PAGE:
First of all, let me tell you how that’s ["We Real Cool"] supposed to be said, because there’s a reason why I set it out as I did. These are people who are essentially saying, "Kilroy is here. We are." But they’re a little uncertain of the strength of their identity. The "We"—you’re supposed to stop after the "we" and think about validity; of course, there’s no way for you to tell whether it should be said softly or not, I suppose, but I say it rather softly because I want to represent their basic uncertainty. (RFPO, 155-56)

Characteristically, Brooks invites both identification with and objectification of the young men—depending, perhaps on such categories as the race, gender, age of her/their audience. There is something cunning and deceptive both about the openness of Brooks's "We" and her variable distance from both the pool players to whom it refers and the people—at least since its Broadside republication—it seems to rename. Rather like the young white man who, in Brooks's Story about Baraka, heeded a call not intended for him, or the "You" of "Primer for Blacks," that shifty pronoun works a critique on audience overidentification and poet's supposed representativeness. After all, isn't she supposed to correct the young punks, not to follow them as new leaders? But which she? The writer of "We Real Cool," The Bean Eaters (1960)? Or the writer of the 1967 broadside "We Real Cool"? And should the differences of context text and thus of content be fixed—either in the sense of "healed" or "halted"? Brooks put(s) her readers, specifically a black audience that is not limited to the no-longer-New Blacks of the sixties, to work on such questions.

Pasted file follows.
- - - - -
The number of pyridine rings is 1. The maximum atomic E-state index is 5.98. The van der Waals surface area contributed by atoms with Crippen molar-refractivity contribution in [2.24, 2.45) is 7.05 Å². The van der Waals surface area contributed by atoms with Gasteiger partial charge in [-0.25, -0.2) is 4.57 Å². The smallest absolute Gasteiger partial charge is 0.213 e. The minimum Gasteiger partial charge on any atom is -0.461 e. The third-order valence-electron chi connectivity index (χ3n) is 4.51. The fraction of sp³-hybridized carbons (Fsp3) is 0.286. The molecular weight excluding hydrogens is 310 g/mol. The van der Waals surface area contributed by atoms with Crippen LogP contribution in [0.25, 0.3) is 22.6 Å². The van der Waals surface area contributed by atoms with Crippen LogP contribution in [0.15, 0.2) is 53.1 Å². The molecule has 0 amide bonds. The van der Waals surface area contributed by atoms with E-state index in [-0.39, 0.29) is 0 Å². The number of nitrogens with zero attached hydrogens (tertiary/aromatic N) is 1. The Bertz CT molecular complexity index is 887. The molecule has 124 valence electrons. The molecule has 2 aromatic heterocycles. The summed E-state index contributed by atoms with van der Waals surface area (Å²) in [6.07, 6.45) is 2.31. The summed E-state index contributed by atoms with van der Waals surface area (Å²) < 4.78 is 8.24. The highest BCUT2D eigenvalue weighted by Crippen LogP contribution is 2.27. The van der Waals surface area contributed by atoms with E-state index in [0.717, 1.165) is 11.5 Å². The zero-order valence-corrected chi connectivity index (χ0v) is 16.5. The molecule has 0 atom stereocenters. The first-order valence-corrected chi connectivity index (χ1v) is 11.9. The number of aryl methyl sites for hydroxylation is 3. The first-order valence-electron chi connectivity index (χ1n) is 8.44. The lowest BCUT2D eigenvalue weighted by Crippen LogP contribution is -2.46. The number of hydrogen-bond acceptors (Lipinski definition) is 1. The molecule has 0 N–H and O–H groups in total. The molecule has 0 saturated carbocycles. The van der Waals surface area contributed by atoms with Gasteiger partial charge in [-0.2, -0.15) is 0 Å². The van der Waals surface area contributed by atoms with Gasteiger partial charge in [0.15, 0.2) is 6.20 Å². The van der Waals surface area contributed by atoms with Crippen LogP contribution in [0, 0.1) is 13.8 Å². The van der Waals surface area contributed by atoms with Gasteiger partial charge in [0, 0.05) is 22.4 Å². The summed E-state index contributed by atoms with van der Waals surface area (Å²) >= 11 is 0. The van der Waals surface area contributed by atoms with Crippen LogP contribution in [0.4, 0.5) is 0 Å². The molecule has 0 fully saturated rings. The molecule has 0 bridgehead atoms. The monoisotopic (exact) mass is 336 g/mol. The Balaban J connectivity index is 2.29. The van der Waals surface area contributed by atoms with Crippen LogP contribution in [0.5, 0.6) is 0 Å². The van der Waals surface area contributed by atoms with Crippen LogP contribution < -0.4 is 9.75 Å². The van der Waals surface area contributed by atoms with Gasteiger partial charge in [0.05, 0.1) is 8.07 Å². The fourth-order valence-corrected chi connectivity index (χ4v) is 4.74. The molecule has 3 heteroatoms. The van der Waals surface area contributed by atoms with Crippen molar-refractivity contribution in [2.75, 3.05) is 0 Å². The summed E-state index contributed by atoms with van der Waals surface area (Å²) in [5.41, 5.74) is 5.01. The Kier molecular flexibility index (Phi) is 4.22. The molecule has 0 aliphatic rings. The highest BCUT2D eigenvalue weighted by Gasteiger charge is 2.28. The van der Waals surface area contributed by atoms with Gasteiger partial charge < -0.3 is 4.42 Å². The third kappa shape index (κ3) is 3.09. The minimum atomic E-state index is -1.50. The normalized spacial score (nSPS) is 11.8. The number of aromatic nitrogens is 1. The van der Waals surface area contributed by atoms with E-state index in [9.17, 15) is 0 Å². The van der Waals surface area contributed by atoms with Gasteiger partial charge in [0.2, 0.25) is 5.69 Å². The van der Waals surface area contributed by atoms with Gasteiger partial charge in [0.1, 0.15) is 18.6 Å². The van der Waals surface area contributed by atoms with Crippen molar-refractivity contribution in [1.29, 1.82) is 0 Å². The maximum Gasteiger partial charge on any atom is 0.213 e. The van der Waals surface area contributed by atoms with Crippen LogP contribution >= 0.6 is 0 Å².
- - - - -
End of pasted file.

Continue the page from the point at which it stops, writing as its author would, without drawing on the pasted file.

Rather than stand as the highly decorated, proper, and representative lady and/or poet for her race (the "lady ‘negro poet’"), Brooks chose to transform a black audience into poets or, as William Blake might say, prophets. Brooks's address is wider than Whitman's mutual embrace of writer and his people. More literal, literary, and liberating are her encouragement and publicity in favor of young poets than the hope that one day, perhaps crossing to Brooklyn on a ferry, one might think her thoughts. Indeed, it might be that her greatest offense against the literary and academic establishment(s)—the refusal to rest on her (canonical) laurels and apparent dismissal of the capital "P" of Poetry, which is also her refusal to repeat the talented-tenth or exclusive single, sanctioned post of (non-) representative poet, such as Hughes in the Harlem Renaissance—encrypts her most direct engagement of literary history.

Despite a fair amount of thunder and fire, her statement is no "No in thunder," but a generous "Yes" to those systematically excluded from the academic and elitist poetic apparatus.


Lindberg, Kathryne V.  "Whose Canon? Gwendolyn Brooks: Founder at the Center of the 'Margins.'"   Gendered Modernisms: American Women Poets and Their Readers.  Ed. Margaret Dickie and Thomas Travisano.  Philadelphia: U of Pennsylvania P, 1996.  283-311.